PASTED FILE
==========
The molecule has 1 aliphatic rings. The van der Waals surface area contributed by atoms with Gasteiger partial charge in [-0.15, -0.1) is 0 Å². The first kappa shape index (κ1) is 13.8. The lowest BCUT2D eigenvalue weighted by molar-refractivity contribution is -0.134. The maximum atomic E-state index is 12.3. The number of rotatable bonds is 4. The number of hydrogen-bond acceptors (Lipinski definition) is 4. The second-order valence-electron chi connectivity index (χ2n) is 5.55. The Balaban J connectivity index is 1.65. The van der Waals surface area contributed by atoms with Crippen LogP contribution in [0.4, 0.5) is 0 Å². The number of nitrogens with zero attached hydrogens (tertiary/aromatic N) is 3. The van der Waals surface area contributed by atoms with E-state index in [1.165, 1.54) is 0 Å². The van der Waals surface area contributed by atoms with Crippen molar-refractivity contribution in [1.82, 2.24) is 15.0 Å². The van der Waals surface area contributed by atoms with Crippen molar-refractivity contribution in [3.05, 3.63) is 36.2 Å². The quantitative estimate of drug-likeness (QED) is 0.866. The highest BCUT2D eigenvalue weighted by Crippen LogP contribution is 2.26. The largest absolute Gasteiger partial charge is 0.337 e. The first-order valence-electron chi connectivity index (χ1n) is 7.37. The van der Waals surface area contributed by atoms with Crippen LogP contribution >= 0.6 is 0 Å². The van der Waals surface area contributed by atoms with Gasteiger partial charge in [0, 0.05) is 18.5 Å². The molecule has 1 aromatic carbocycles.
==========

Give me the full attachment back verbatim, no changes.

The molecule has 1 aliphatic rings. The van der Waals surface area contributed by atoms with Gasteiger partial charge in [-0.15, -0.1) is 0 Å². The first kappa shape index (κ1) is 13.8. The lowest BCUT2D eigenvalue weighted by molar-refractivity contribution is -0.134. The maximum atomic E-state index is 12.3. The number of rotatable bonds is 4. The number of hydrogen-bond acceptors (Lipinski definition) is 4. The second-order valence-electron chi connectivity index (χ2n) is 5.55. The Balaban J connectivity index is 1.65. The van der Waals surface area contributed by atoms with Crippen LogP contribution in [0.4, 0.5) is 0 Å². The number of nitrogens with zero attached hydrogens (tertiary/aromatic N) is 3. The van der Waals surface area contributed by atoms with E-state index in [1.165, 1.54) is 0 Å². The van der Waals surface area contributed by atoms with Crippen molar-refractivity contribution in [1.82, 2.24) is 15.0 Å². The van der Waals surface area contributed by atoms with Crippen molar-refractivity contribution in [3.05, 3.63) is 36.2 Å². The quantitative estimate of drug-likeness (QED) is 0.866. The highest BCUT2D eigenvalue weighted by Crippen LogP contribution is 2.26. The largest absolute Gasteiger partial charge is 0.337 e. The first-order valence-electron chi connectivity index (χ1n) is 7.37. The van der Waals surface area contributed by atoms with Crippen LogP contribution >= 0.6 is 0 Å². The van der Waals surface area contributed by atoms with Gasteiger partial charge in [0, 0.05) is 18.5 Å². The molecule has 1 aromatic carbocycles.